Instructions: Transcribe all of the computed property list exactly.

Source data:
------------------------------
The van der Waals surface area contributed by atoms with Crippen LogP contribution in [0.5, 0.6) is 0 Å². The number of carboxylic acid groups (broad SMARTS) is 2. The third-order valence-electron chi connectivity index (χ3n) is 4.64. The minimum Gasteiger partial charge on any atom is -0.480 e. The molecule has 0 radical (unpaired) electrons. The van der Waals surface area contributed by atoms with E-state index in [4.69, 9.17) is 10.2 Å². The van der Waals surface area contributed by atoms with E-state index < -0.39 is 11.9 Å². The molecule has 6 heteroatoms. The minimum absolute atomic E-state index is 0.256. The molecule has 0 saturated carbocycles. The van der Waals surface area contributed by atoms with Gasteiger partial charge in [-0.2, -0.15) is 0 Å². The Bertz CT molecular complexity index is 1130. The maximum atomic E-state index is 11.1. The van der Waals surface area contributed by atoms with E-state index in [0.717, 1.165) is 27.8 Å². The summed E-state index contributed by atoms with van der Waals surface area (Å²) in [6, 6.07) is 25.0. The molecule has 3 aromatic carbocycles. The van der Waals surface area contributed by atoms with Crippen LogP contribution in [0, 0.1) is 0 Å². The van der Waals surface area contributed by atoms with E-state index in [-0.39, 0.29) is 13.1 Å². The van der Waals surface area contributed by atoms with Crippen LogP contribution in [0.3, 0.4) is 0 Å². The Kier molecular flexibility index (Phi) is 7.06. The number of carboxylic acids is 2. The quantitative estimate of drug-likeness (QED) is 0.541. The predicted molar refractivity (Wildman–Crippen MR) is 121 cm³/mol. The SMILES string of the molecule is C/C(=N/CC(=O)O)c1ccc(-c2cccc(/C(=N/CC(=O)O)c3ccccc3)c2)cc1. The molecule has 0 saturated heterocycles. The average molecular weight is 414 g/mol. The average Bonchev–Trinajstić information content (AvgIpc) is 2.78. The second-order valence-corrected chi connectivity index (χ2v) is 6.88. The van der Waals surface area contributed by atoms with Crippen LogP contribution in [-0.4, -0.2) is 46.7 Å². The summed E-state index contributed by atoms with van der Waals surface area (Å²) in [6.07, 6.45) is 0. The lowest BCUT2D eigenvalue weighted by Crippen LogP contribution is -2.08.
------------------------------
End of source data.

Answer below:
The van der Waals surface area contributed by atoms with Crippen LogP contribution in [0.5, 0.6) is 0 Å². The number of carboxylic acid groups (broad SMARTS) is 2. The third-order valence-electron chi connectivity index (χ3n) is 4.64. The minimum Gasteiger partial charge on any atom is -0.480 e. The molecule has 0 radical (unpaired) electrons. The van der Waals surface area contributed by atoms with E-state index in [4.69, 9.17) is 10.2 Å². The van der Waals surface area contributed by atoms with E-state index < -0.39 is 11.9 Å². The molecule has 6 heteroatoms. The minimum absolute atomic E-state index is 0.256. The molecule has 0 saturated carbocycles. The van der Waals surface area contributed by atoms with Gasteiger partial charge in [-0.2, -0.15) is 0 Å². The Bertz CT molecular complexity index is 1130. The maximum atomic E-state index is 11.1. The van der Waals surface area contributed by atoms with E-state index in [0.717, 1.165) is 27.8 Å². The summed E-state index contributed by atoms with van der Waals surface area (Å²) in [6, 6.07) is 25.0. The molecule has 3 aromatic carbocycles. The van der Waals surface area contributed by atoms with Crippen LogP contribution in [0, 0.1) is 0 Å². The van der Waals surface area contributed by atoms with E-state index in [-0.39, 0.29) is 13.1 Å². The van der Waals surface area contributed by atoms with Crippen LogP contribution in [0.3, 0.4) is 0 Å². The Kier molecular flexibility index (Phi) is 7.06. The number of carboxylic acids is 2. The quantitative estimate of drug-likeness (QED) is 0.541. The predicted molar refractivity (Wildman–Crippen MR) is 121 cm³/mol. The SMILES string of the molecule is C/C(=N/CC(=O)O)c1ccc(-c2cccc(/C(=N/CC(=O)O)c3ccccc3)c2)cc1. The molecule has 0 saturated heterocycles. The average molecular weight is 414 g/mol. The average Bonchev–Trinajstić information content (AvgIpc) is 2.78. The second-order valence-corrected chi connectivity index (χ2v) is 6.88. The van der Waals surface area contributed by atoms with Crippen LogP contribution in [-0.4, -0.2) is 46.7 Å². The summed E-state index contributed by atoms with van der Waals surface area (Å²) in [6.07, 6.45) is 0. The lowest BCUT2D eigenvalue weighted by Crippen LogP contribution is -2.08.